Workbenches

One of the most important tools in the shop is the workbench. And for years, Christopher Schwarz (formerly the editor and now a contributing editor to Popular Woodworking Magazine) along with all the editors, has been investigating various methords of workholding and workbench designs from around the world. In 2005, Chris built his first Roubo workbench, and since then, he’s personally built two more, and helped countless others do the same. Here, you’ll find workbench plans and workbench SketchUp models, reviews of various vises and more. In short, everything you need to make the perfect workbench for your shop.

Early English Manual Training Workbench

While at Bloodline Merchants we also investigated this English workbench, which is almost certainly an early manual training bench. The face vise is a Parkinsons Perfect Vise (and yes, it is spelled “vise” not “vice” on the casting). Parkinsons were made in the 1880s and this example features early metal screw threads that are...

Antique Lefty Workbench in the Wild

Until yesterday, I’d not seen a left-handed antique workbench in the wild. While I’m sure there are some out there, the historical record suggests that left-handed woodworkers usually made do with right-handed benches and learned to plane with their dominant hand on the toe of a handplane. While poking around Bloodline Merchants, a delightful...

On Thick, Wet Slab Tops for Workbenches

During the last seven years, I’ve slowly become a fan of using a monolithic slab for the top of a workbench. And I’ve also slowly begun to ignore all the criticisms of slab tops. I built my first slab-top workbench in 2009-2010, which was published in the August 2010 issue of Popular Woodworking Magazine....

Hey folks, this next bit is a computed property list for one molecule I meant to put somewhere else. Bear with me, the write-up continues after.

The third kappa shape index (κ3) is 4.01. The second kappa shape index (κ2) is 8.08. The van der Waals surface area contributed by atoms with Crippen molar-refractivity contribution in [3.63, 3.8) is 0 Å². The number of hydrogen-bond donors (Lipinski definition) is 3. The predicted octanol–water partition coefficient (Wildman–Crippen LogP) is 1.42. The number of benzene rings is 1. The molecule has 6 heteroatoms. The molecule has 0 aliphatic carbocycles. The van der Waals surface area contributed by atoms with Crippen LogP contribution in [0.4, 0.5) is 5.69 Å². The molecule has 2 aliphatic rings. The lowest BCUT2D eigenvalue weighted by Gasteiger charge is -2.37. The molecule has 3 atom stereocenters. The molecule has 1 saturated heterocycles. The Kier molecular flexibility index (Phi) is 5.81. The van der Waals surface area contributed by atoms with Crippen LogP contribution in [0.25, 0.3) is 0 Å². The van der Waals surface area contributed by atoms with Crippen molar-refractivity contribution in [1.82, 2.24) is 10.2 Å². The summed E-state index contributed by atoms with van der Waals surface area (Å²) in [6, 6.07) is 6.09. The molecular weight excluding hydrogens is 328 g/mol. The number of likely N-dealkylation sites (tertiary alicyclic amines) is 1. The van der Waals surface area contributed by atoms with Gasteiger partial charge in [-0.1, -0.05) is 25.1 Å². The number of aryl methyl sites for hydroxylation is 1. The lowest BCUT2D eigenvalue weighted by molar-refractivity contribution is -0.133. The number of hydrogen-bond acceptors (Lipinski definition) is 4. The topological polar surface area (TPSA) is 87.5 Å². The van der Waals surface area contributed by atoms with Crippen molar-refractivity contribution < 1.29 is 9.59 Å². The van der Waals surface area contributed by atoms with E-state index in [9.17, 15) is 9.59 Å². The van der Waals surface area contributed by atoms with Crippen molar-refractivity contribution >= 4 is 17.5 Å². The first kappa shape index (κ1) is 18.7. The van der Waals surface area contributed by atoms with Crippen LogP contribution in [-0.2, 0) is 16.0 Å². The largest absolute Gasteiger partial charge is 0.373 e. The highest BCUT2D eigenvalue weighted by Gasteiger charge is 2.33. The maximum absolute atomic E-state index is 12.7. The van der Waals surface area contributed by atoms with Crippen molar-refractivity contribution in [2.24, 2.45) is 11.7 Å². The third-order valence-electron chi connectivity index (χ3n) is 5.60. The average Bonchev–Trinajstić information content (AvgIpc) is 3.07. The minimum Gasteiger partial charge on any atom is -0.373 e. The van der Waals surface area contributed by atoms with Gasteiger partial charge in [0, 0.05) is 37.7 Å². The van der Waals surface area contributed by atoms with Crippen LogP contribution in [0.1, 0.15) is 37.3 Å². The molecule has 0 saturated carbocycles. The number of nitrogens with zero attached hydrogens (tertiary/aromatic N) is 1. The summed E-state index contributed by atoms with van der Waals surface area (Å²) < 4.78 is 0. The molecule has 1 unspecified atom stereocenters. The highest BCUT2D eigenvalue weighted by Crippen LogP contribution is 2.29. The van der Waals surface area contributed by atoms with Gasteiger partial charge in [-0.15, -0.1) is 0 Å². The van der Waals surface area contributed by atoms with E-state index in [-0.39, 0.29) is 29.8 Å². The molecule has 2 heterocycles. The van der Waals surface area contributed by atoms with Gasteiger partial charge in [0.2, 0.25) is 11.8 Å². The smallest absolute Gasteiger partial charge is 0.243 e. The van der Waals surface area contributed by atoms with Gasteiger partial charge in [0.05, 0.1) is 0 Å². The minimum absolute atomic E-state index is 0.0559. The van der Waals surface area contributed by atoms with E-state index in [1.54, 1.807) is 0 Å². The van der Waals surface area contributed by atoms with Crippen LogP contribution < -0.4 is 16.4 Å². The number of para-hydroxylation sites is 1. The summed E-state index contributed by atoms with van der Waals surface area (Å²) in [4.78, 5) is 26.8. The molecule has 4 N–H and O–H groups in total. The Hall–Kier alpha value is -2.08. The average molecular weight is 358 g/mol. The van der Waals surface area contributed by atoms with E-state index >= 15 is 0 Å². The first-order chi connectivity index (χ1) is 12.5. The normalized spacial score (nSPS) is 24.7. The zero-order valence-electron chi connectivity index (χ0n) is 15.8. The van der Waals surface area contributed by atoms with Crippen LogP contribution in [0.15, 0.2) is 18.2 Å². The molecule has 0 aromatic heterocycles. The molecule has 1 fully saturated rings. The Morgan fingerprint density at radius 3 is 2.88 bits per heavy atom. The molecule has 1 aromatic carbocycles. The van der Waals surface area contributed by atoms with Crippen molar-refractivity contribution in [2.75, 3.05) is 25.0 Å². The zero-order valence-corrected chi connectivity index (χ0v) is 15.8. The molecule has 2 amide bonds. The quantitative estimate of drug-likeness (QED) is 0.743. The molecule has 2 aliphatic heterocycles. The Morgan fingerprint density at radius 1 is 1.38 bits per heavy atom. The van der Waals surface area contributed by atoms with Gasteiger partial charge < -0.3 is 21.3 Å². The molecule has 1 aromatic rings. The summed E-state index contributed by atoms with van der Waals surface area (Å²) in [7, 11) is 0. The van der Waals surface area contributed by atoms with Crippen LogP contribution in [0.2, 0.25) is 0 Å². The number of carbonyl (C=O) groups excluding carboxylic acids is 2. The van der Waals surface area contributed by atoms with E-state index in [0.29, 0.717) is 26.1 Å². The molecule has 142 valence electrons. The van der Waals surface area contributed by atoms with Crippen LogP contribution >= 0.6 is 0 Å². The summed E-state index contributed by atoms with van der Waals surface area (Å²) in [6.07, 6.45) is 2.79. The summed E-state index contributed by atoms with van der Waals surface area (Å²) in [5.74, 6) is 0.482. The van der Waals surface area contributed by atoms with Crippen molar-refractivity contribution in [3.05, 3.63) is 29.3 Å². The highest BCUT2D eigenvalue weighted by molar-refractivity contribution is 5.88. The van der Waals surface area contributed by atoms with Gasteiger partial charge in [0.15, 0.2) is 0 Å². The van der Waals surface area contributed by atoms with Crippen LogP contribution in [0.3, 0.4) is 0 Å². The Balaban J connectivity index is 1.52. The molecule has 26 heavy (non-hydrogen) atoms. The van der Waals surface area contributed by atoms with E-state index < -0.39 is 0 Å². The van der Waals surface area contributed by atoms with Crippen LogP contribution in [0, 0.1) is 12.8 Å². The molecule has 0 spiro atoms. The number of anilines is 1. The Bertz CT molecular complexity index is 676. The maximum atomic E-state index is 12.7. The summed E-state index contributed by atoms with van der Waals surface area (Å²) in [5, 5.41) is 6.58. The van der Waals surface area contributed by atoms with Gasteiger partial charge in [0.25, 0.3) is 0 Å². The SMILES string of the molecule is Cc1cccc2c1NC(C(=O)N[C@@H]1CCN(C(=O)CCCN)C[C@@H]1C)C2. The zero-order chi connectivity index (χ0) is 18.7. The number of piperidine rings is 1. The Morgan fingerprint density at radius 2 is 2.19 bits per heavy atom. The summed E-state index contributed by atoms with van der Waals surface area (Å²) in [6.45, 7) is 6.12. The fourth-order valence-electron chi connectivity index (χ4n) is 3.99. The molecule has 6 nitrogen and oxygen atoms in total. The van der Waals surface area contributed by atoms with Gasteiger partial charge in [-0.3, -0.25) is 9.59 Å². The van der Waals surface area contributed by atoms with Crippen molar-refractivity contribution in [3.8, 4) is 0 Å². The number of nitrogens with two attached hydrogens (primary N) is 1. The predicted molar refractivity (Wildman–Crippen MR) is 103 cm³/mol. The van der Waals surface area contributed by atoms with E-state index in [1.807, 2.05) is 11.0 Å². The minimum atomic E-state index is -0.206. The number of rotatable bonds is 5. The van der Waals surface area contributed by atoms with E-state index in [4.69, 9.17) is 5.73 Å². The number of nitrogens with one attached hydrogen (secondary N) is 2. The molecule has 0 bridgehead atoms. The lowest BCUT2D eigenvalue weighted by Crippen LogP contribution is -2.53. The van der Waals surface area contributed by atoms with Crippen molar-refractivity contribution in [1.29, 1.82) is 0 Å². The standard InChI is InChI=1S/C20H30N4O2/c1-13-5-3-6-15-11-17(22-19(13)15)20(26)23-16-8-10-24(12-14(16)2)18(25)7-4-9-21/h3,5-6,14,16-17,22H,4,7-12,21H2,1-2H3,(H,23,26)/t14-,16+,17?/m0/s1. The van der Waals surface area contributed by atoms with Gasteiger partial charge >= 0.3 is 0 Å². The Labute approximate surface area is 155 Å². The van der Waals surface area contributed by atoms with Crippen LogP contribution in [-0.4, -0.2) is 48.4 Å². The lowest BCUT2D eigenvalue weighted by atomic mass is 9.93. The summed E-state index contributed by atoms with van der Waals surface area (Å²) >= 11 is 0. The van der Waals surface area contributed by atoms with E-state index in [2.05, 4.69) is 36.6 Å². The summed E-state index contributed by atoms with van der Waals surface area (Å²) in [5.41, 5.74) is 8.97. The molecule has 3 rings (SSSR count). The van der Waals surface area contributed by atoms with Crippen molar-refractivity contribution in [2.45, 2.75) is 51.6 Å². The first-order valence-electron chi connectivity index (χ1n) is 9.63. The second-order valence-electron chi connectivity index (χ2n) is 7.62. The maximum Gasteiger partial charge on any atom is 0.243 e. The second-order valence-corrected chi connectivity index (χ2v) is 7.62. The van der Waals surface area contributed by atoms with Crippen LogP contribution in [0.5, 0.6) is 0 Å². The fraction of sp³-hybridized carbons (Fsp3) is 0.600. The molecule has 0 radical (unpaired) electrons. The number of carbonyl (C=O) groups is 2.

Roman Workbenches High And Low

When researching Roman workbenches, one of the things that leaped out at me was how low many of them were low, knee-high like a sawbench. After building a low bench based on drawings from Pompeii and Herculaneum, most visitors to my shop had one question: Were the Romans really short? The answer is: no....

Another 511-year-old Woodworking Vise

Screw-driven vises are not modern inventions. The earliest screw-driven vise that I know of is this Italian vise that is circa 1300. I am always looking for earlier vises because the screw mechanism has been around since Archimedes, though his screw was originally used for irrigation. This year I have been delving deep into...

A Quick Preview of the ‘Vampire Vise’

With only six days before Woodworking in America, I’m starting to wonder if I’m going to get everything ready for the big three-day woodworking geek-fest a few blocks away from my shop. Today I’m putting the finishing touches on one of the two Roman-style workbenches I’ve built for Woodworking in America. I’ll be presenting...

Roman Workbenches at Woodworking in America

I’m building a pair of Roman workbenches in my shop that I’ll be demonstrating at Woodworking in America this fall (Sept. 16-18 in Covington, Ky.). This will be my only public appearance in 2016 – I am in full-on hermit mode right now. Why the heck would an Arkansas boy build Roman workbenches? Easy....

Green Wood and Roubo Workbenches, Part 2

Seasoned, well-dried wood is good, but not for all things. For the last two years I’ve been editing a book called “Woodworking in Estonia,” which is about the pre-industrial woodworking cultural heritage of a small Northern European nation. The book is not a review of the historical literature sprinkled with speculation about how people...

A Roubo Workbench from Green Wood

Here is a question that has been going through my mind for more than a decade: When an 18th-century French woodworker started building a workbench, what was the moisture content of the wood? Had it been seasoned for many years? Freshly cut? Something between? Lots of modern people have speculated about the answer, but...